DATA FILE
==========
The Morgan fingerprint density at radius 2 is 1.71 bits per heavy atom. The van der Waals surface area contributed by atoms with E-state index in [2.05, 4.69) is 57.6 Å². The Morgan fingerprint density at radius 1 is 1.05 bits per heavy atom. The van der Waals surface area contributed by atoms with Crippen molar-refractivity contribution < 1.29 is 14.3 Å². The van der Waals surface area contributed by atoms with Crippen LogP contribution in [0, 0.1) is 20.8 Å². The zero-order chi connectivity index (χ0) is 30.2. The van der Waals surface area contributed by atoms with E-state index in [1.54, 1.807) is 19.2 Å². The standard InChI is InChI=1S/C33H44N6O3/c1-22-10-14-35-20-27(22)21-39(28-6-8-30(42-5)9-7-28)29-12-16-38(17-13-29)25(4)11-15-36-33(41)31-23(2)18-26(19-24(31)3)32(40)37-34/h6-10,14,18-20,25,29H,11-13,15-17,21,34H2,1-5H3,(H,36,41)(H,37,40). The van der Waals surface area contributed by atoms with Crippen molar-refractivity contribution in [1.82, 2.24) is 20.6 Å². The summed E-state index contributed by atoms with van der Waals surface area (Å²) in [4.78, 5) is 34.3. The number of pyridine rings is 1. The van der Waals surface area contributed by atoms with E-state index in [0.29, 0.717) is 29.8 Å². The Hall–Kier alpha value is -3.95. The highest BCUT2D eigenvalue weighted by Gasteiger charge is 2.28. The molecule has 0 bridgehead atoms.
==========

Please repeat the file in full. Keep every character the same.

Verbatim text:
The Morgan fingerprint density at radius 2 is 1.71 bits per heavy atom. The van der Waals surface area contributed by atoms with E-state index in [2.05, 4.69) is 57.6 Å². The Morgan fingerprint density at radius 1 is 1.05 bits per heavy atom. The van der Waals surface area contributed by atoms with Crippen molar-refractivity contribution < 1.29 is 14.3 Å². The van der Waals surface area contributed by atoms with Crippen LogP contribution in [0, 0.1) is 20.8 Å². The zero-order chi connectivity index (χ0) is 30.2. The van der Waals surface area contributed by atoms with E-state index in [1.54, 1.807) is 19.2 Å². The standard InChI is InChI=1S/C33H44N6O3/c1-22-10-14-35-20-27(22)21-39(28-6-8-30(42-5)9-7-28)29-12-16-38(17-13-29)25(4)11-15-36-33(41)31-23(2)18-26(19-24(31)3)32(40)37-34/h6-10,14,18-20,25,29H,11-13,15-17,21,34H2,1-5H3,(H,36,41)(H,37,40). The van der Waals surface area contributed by atoms with Crippen molar-refractivity contribution in [1.82, 2.24) is 20.6 Å². The summed E-state index contributed by atoms with van der Waals surface area (Å²) in [4.78, 5) is 34.3. The number of pyridine rings is 1. The van der Waals surface area contributed by atoms with E-state index in [0.29, 0.717) is 29.8 Å². The Hall–Kier alpha value is -3.95. The highest BCUT2D eigenvalue weighted by Gasteiger charge is 2.28. The molecule has 0 bridgehead atoms.